Personal Productivity

Do you ever feel as if you don’t get enough done in a day? Many of us tend to do what we absolutely must, tackling easy tasks instead of launching into bigger projects or the pursuit of longer-term goals. In other words, we cook, clean, answer emails and catch up with the day’s news – but do we ever start that novel or the side business we’ve been considering?

One of the causes of poor productivity may be lack of a plan. Ben Franklin planned out everything he would do each day at what time, tracked in half-hour time blocks.1 In fact, studies have shown that writing a plan is an effective way of improving productivity. Further, writing out a plan by hand – as opposed to typing it on a computer or smartphone calendar – is even more effective. Apparently, it makes us feel more connected to the material because we use the frontal lobe of the brain for both writing and planning, as well as problem solving.2

According to a recent article in Inc. magazine, a few simple habits can help make us more productive. They include setting basic building blocks toward a goal, creating benchmarks for incremental success and using only essential tools – don’t spend a lot of time and money unnecessarily.3

Some of these tips are also worthwhile practices for retirement saving and budgeting. After all, it’s a good idea to have a strategy for retirement income – a written one is best. Focusing on small, regular savings can help you meet incremental goals, and making commonsense decisions about what you do and don’t need to spend money on in retirement can help reduce the amount of income you’ll need. If you’d like some more ideas on ways to help make your retirement savings more productive through the use of insurance products, please give us a call.

Sometimes all we need to make ourselves more productive is to take a break from the action. However, it’s best not to take a long one – just enough to distract your brain so it returns to the task re-energized. In that break, you could stand and stretch, complete a quick chore – like paying a bill online – or respond to a text or email.4 Other productivity boosters include taking a 20-minute power nap and spending some time outdoors – preferably in the sunshine.5

Bear in mind that productivity isn’t about how many hours there are in a day, but how well you use them. A new study out of the United Kingdom said the average worker would be more productive if he or she were expected to work only three hours a day. That’s because the average office worker is generally engaged in actual work for only that long – the rest of the day is spent checking social media, visiting news websites, chatting with coworkers, etc. If we weren’t expected to be at our job for a full eight hours – if we could leave as soon as we got “X” amount of work done – it’s easy to imagine that people would become a lot more productive in less time.6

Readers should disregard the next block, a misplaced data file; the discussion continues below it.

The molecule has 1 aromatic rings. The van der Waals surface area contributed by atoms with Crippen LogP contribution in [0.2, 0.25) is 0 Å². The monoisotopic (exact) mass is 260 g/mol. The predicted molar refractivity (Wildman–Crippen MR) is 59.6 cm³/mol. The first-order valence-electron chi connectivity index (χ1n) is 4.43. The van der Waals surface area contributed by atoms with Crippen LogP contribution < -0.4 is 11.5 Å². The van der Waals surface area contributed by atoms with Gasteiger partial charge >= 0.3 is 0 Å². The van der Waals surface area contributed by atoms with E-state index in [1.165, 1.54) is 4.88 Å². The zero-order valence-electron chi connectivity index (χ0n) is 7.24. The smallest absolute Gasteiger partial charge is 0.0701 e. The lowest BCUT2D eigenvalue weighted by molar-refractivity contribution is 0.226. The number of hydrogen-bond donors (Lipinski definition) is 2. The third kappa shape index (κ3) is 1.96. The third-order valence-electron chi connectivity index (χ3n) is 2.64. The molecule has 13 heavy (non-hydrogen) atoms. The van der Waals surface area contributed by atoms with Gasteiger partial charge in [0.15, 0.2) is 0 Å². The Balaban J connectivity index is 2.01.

If you’re retired, consider translating this idea into your usual day. Imagine that long-term task you want to accomplish is your job, and you have to be “at work” for a full hour each day. The rest of the day is all yours for everything else. Would you be more productive in that one hour?

Content prepared by Kara Stefan Communications.

1 Amy Carleton. Oct. 11, 2017. “The Centuries-Old Strategy That Turbocharged My Productivity.” Accessed Oct. 24, 2017.
2 Ibid.
3 Julian Hayes II. Oct. 25, 2017. “These 5 Overlooked Habits Will Instantly Make You More Creative and Productive.” Accessed Oct. 25, 2017.
4 Richard Moy. Oct. 20, 2017. “A 5-Minute Routine to Jolt Your Productivity.” Accessed Oct. 25, 2017.
5 Stephanie Vozza. Fast Company. Oct. 12, 2015. “15 Habits That Will Totally Transform Your Productivity.” Accessed Oct. 24, 2017.
6 Arielle Tschinkel. Sept. 28, 2017. “A new study shows that a 3-hour work day may be better for productivity.” Accessed Oct. 24, 2017.

We are an independent firm helping individuals create retirement strategies using a variety of insurance products to custom suit their needs and objectives. This material is intended to provide general information to help you understand basic retirement income strategies and should not be construed as financial advice.

The information contained in this material is believed to be reliable, but accuracy and completeness cannot be guaranteed; it is not intended to be used as the sole basis for financial decisions. If you are unable to access any of the news articles and sources through the links provided in this text, please contact us to request a copy of the desired reference.



Posted in


Ready to Take The Next Step?

For more information about any of the products and services listed here, schedule a meeting today or register to attend a seminar.

Or give us a call at (866) 677-1600